The project Automating Public Services: Learning from Cancelled Systems investigates why government departments and agencies in different countries are deciding to pause or cancel their use of algorithmic and automated decision support systems.
The project involves: 1) a scoping exercise to identify and list paused or cancelled systems in Europe, Australia, Canada, New Zealand and the United States and 2) more detailed case study investigations of cancelled systems in the areas of fraud detection, policing and child welfare to better understand the rationales and factors leading officials to pause or cancel these systems. The research methods used include desk-based scoping research, document analysis as well as interviews.
The project report was published September 2022 and can be found here.
A summary of project findings was published in the Conversation and can be found here.
Previous research has documented increasing government interest and use of predictive analytics and automated systems across public services in Canada, the United Kingdom, New Zealand, and Australia. These applications range from algorithmic, machine learning and predictive systems to risk score populations, families and individuals. As government bodies in the UK and elsewhere advance their uses of data driven systems in an effort to enhance efficiency and planning, researchers raise concerns about privacy, security, transparency and accountability as well as potentials for discriminatory sorting, exclusion and exploitation. Further, our research and the work of others demonstrates that new computer information systems can shift operations, understanding, working practices as well as relations with colleagues and ‘clients’ in ways that have significant implications for governance.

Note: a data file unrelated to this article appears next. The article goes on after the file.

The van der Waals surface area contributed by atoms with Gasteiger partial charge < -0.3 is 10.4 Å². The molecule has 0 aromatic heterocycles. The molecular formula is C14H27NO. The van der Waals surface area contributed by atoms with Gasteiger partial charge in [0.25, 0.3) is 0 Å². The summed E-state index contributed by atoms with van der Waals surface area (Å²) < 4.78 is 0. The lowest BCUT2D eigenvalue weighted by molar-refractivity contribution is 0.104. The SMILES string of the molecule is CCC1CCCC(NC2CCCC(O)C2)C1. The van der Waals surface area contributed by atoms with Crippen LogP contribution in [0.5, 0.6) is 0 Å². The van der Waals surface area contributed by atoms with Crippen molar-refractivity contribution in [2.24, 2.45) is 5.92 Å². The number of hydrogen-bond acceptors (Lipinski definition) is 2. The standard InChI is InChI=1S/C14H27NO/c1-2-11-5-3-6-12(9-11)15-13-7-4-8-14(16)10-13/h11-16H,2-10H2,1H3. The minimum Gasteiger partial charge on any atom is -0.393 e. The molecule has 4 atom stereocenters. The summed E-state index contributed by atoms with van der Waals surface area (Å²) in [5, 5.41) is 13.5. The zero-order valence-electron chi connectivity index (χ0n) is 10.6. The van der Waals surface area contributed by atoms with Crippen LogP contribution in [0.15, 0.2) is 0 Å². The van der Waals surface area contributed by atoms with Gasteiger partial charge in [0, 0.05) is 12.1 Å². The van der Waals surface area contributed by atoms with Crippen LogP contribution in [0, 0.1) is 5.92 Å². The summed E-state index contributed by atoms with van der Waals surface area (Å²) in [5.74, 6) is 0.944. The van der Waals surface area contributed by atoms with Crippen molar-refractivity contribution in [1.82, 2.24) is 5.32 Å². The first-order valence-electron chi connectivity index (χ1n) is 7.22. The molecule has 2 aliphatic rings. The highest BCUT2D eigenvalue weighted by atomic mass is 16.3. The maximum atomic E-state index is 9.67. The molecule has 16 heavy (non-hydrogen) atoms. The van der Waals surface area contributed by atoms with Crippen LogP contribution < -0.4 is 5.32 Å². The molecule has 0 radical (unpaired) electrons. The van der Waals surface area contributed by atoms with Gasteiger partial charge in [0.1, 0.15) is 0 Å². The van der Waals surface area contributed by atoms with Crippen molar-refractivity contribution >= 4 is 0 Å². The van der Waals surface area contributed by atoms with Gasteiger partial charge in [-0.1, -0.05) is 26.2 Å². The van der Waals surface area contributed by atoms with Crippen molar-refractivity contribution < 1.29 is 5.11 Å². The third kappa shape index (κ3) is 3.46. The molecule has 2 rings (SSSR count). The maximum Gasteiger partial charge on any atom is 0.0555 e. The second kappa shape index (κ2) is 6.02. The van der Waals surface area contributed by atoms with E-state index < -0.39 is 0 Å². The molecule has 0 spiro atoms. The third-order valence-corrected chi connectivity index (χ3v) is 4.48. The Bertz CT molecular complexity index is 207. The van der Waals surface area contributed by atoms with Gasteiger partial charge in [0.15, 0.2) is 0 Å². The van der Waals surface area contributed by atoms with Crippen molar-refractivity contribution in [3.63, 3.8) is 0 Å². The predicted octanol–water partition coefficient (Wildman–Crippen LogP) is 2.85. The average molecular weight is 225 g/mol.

We know from investigations done across Data Justice Lab projects and those done by others that there has been a mixed response from government agencies to uses of algorithmic and automated systems in public services. Some departments and agencies have implemented these programs, some are piloting them, others have cancelled the use of these systems after trying them. Often these systems are being introduced without adequate public engagement or debate.
Investigating paused or cancelled programs provides a means to learn from those who have direct experience with trialling predictive and automated decision support systems. Through this project we aim to gain greater insight into what kind of contextual forces and rationales may be influencing decisions to pause or stop the use of these systems. Such investigations are particularly relevant in a policy context where there are widespread calls for greater transparency and accountability surrounding the use of automated systems.
For this project we are partnering with the Carnegie UK Trust.
The project team includes:
Data Justice Lab – Joanna Redden, Jessica Brand, Ina Sander and Harry Warne.
Carnegie UK Trust – Anna Grant and Douglas White